This week’s BotW returns to my old stomping ground of Girl’s Own fiction. However it is slightly out of my usual wheel house in that it’s not a school story, but a career book. Compared to my reading of school stories, I haven’t read many career books, but one of my favourite books that my mum passed on from her childhood was Shirley Flight, Air Hostess so a book in a series called Sally Baxter, Girl Reporter definitely appealed to me. I found it in the Oxfam Bookshop in York (on the same trip that I picked up two Oxenhams and Dorita Fairlie Bruce) and I bought it, because after all, I am a journalist after spending my childhood pretending to be one, so what could be more perfect?!But this is definitely a recommendation for people who are afficiados of the genre – because it has some… let’s call them issues.
So, Strangers in Fleet Street is apparently the 15th book in the Sally Baxter series and it sees Sally, who is a teenager working as a reporter at a national newspaper, taking charge of a group of foreign readers of the Evening Cry (her paper) who won a competition to spend two weeks in London. She’s their guide – but she’s also hoping to get some stories from their visit. Sally soon makes friends with most of the visitors but a series of disappearances – of money, of earrings and of a person – lead to suspicion being thrown on her little group and Sally is determined to unmask the real culprit – not just for the scoop but to save her new friend’s reputations.
This ticked pretty much all of my boxes – it’s got a mystery and a bit of adventure. It has a fun cast of characters and it has a lead character who is doing an interesting job, in a male-dominated profession. OK Sally may be on human interest duty in this book, but she’s definitely doing the job and she’s not the only one – there’s a more senior woman reporter too. Looking at the information about the other titles in the series that I found here, it seems that Sally seems to get a lot of the softer stories – as opposed to crime, trials or politics, but then court rooms and council meetings are hard to make sound exciting – but a lot of it involves globe-trotting. Even without that list, Sally mentions trips to Hong Kong and North Africa – so it does sound like an exciting and appealing life, which has got to be one of the major aims of a career novel. My quibbles with it are all around some of the rather old-fashioned (putting it nicely) attitudes. Sally herself is very fair but the way the young North African boy is portrayed is definitely very stereotypical and of its time. And the resolution to the mystery involved another trope that I’m not very keen on, but I can’t say more than that because it’s a huge spoiler. So lets say that I won’t be lending this to my 10-year-old niece. But if you are a fan of Girl’s Own fiction and know where its weaknesses and blind spots are, this is a very enjoyable way to spend a few hours. And I’ve already been on the second hand book sites looking for more in the series.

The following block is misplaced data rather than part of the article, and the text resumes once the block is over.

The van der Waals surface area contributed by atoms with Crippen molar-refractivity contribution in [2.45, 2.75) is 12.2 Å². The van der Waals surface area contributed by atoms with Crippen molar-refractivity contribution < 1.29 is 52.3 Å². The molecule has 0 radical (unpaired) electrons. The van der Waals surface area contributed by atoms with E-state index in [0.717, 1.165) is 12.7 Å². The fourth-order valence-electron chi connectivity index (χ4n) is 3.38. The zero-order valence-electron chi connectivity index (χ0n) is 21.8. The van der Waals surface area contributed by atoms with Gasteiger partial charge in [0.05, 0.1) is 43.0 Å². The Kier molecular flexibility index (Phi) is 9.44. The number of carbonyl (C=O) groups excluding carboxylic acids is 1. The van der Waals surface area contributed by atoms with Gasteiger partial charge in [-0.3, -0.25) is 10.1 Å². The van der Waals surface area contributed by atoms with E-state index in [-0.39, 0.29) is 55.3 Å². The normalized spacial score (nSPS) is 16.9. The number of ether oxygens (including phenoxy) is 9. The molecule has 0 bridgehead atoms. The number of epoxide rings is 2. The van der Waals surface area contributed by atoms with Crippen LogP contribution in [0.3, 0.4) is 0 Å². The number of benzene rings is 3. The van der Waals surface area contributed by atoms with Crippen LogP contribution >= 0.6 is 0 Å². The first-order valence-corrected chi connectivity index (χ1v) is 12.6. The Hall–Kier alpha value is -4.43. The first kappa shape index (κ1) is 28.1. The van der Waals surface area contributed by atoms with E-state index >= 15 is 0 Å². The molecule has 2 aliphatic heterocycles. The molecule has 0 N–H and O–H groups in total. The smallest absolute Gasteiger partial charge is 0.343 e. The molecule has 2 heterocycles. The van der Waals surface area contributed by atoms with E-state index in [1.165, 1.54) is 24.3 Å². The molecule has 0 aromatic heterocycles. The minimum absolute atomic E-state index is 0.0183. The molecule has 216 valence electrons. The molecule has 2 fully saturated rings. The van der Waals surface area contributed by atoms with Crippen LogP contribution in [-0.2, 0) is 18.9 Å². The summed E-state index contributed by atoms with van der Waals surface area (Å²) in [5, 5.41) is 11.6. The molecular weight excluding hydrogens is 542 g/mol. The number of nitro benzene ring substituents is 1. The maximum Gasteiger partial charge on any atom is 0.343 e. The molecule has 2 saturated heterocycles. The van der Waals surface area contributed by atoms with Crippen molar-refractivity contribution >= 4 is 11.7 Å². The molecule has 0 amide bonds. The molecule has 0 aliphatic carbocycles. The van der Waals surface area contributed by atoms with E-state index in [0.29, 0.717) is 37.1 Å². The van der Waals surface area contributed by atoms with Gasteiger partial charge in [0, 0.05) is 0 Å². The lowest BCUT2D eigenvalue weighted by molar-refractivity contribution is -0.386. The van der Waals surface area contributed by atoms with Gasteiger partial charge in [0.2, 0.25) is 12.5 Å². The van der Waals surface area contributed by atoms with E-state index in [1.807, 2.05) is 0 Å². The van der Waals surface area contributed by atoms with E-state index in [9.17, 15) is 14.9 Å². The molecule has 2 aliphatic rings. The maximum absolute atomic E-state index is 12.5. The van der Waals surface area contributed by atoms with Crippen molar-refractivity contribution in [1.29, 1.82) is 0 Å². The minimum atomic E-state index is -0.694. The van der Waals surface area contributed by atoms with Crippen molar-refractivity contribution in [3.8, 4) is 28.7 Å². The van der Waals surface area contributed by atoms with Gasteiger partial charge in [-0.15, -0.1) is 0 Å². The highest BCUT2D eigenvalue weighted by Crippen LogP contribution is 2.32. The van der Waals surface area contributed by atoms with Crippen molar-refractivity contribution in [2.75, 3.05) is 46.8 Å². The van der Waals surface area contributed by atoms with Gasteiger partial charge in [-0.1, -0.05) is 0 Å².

As I mentioned, my book came from a charity bookshop, the secondhand dealers have lots of copies of various books in this series (please don’t beat me to them) but unless this is your secret niche book love, it’s probably not going to be one for you- and if it is, you already know how to source this sort of thing, so no links this week!